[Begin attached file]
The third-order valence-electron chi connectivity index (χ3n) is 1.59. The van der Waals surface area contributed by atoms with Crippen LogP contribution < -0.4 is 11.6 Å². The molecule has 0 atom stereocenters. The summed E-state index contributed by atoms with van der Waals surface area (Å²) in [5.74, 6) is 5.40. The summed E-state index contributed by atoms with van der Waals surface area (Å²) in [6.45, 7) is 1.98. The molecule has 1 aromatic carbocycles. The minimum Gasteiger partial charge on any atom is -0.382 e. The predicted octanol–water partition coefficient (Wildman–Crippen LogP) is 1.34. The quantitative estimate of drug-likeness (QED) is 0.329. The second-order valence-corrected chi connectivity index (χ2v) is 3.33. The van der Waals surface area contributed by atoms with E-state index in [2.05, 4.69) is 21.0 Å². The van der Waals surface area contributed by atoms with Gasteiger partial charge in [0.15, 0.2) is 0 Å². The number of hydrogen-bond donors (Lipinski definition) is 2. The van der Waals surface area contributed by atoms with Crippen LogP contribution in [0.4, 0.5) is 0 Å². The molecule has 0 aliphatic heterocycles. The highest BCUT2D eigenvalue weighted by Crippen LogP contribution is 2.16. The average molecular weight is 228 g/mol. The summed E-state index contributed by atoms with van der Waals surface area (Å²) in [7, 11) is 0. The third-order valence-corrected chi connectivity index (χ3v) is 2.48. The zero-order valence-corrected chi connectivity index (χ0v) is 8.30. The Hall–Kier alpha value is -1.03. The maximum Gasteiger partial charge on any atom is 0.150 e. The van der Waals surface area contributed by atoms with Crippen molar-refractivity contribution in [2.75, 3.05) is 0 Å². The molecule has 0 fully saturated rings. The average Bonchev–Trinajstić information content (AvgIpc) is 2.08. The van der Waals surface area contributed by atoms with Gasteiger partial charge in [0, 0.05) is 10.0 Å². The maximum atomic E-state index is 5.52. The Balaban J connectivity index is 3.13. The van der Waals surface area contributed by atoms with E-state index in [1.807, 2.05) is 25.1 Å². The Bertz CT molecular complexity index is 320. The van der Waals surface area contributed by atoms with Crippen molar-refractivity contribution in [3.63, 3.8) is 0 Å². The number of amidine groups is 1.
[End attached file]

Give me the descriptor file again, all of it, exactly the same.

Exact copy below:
The third-order valence-electron chi connectivity index (χ3n) is 1.59. The van der Waals surface area contributed by atoms with Crippen LogP contribution < -0.4 is 11.6 Å². The molecule has 0 atom stereocenters. The summed E-state index contributed by atoms with van der Waals surface area (Å²) in [5.74, 6) is 5.40. The summed E-state index contributed by atoms with van der Waals surface area (Å²) in [6.45, 7) is 1.98. The molecule has 1 aromatic carbocycles. The minimum Gasteiger partial charge on any atom is -0.382 e. The predicted octanol–water partition coefficient (Wildman–Crippen LogP) is 1.34. The quantitative estimate of drug-likeness (QED) is 0.329. The second-order valence-corrected chi connectivity index (χ2v) is 3.33. The van der Waals surface area contributed by atoms with E-state index in [2.05, 4.69) is 21.0 Å². The van der Waals surface area contributed by atoms with Gasteiger partial charge in [0.15, 0.2) is 0 Å². The number of hydrogen-bond donors (Lipinski definition) is 2. The van der Waals surface area contributed by atoms with Crippen LogP contribution in [0.4, 0.5) is 0 Å². The molecule has 0 aliphatic heterocycles. The highest BCUT2D eigenvalue weighted by Crippen LogP contribution is 2.16. The average molecular weight is 228 g/mol. The summed E-state index contributed by atoms with van der Waals surface area (Å²) in [7, 11) is 0. The third-order valence-corrected chi connectivity index (χ3v) is 2.48. The zero-order valence-corrected chi connectivity index (χ0v) is 8.30. The Hall–Kier alpha value is -1.03. The maximum Gasteiger partial charge on any atom is 0.150 e. The van der Waals surface area contributed by atoms with Crippen molar-refractivity contribution in [2.75, 3.05) is 0 Å². The molecule has 0 fully saturated rings. The average Bonchev–Trinajstić information content (AvgIpc) is 2.08. The van der Waals surface area contributed by atoms with Gasteiger partial charge in [0, 0.05) is 10.0 Å². The maximum atomic E-state index is 5.52. The Balaban J connectivity index is 3.13. The van der Waals surface area contributed by atoms with E-state index in [1.807, 2.05) is 25.1 Å². The Bertz CT molecular complexity index is 320. The van der Waals surface area contributed by atoms with Crippen molar-refractivity contribution in [3.63, 3.8) is 0 Å². The number of amidine groups is 1.